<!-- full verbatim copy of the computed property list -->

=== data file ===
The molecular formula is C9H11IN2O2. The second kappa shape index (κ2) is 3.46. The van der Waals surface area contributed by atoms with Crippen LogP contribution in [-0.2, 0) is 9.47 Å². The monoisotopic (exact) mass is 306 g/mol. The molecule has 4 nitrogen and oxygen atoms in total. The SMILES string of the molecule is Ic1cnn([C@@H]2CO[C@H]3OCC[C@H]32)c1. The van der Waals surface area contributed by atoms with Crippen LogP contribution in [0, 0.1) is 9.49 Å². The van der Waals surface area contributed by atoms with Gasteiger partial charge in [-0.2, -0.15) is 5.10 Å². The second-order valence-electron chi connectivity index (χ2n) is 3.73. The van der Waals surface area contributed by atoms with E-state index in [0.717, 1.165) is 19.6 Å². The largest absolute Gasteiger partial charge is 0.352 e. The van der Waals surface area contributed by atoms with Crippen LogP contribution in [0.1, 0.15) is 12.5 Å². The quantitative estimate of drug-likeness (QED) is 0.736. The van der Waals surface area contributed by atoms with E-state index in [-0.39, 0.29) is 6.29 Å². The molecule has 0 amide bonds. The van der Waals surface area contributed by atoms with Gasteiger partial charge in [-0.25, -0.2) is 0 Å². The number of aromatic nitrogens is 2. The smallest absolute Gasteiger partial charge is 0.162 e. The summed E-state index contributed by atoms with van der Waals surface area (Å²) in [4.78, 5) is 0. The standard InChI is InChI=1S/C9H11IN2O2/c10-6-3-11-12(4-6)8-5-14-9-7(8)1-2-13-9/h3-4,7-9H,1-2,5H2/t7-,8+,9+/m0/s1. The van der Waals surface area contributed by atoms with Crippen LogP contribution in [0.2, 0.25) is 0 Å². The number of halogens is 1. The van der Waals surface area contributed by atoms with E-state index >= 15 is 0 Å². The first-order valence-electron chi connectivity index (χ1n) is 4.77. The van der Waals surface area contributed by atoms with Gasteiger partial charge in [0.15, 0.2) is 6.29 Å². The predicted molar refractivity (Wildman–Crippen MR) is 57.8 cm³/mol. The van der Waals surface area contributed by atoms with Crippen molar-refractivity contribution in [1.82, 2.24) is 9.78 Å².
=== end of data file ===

The molecular formula is C9H11IN2O2. The second kappa shape index (κ2) is 3.46. The van der Waals surface area contributed by atoms with Crippen LogP contribution in [-0.2, 0) is 9.47 Å². The monoisotopic (exact) mass is 306 g/mol. The molecule has 4 nitrogen and oxygen atoms in total. The SMILES string of the molecule is Ic1cnn([C@@H]2CO[C@H]3OCC[C@H]32)c1. The van der Waals surface area contributed by atoms with Crippen LogP contribution in [0, 0.1) is 9.49 Å². The van der Waals surface area contributed by atoms with Gasteiger partial charge in [-0.2, -0.15) is 5.10 Å². The second-order valence-electron chi connectivity index (χ2n) is 3.73. The van der Waals surface area contributed by atoms with E-state index in [0.717, 1.165) is 19.6 Å². The largest absolute Gasteiger partial charge is 0.352 e. The van der Waals surface area contributed by atoms with Crippen LogP contribution in [0.1, 0.15) is 12.5 Å². The quantitative estimate of drug-likeness (QED) is 0.736. The van der Waals surface area contributed by atoms with E-state index in [-0.39, 0.29) is 6.29 Å². The molecule has 0 amide bonds. The van der Waals surface area contributed by atoms with Gasteiger partial charge in [-0.25, -0.2) is 0 Å². The number of aromatic nitrogens is 2. The smallest absolute Gasteiger partial charge is 0.162 e. The summed E-state index contributed by atoms with van der Waals surface area (Å²) in [4.78, 5) is 0. The standard InChI is InChI=1S/C9H11IN2O2/c10-6-3-11-12(4-6)8-5-14-9-7(8)1-2-13-9/h3-4,7-9H,1-2,5H2/t7-,8+,9+/m0/s1. The van der Waals surface area contributed by atoms with Crippen LogP contribution in [0.2, 0.25) is 0 Å². The number of halogens is 1. The van der Waals surface area contributed by atoms with E-state index >= 15 is 0 Å². The first-order valence-electron chi connectivity index (χ1n) is 4.77. The van der Waals surface area contributed by atoms with Gasteiger partial charge in [0.15, 0.2) is 6.29 Å². The predicted molar refractivity (Wildman–Crippen MR) is 57.8 cm³/mol. The van der Waals surface area contributed by atoms with Crippen molar-refractivity contribution in [1.82, 2.24) is 9.78 Å².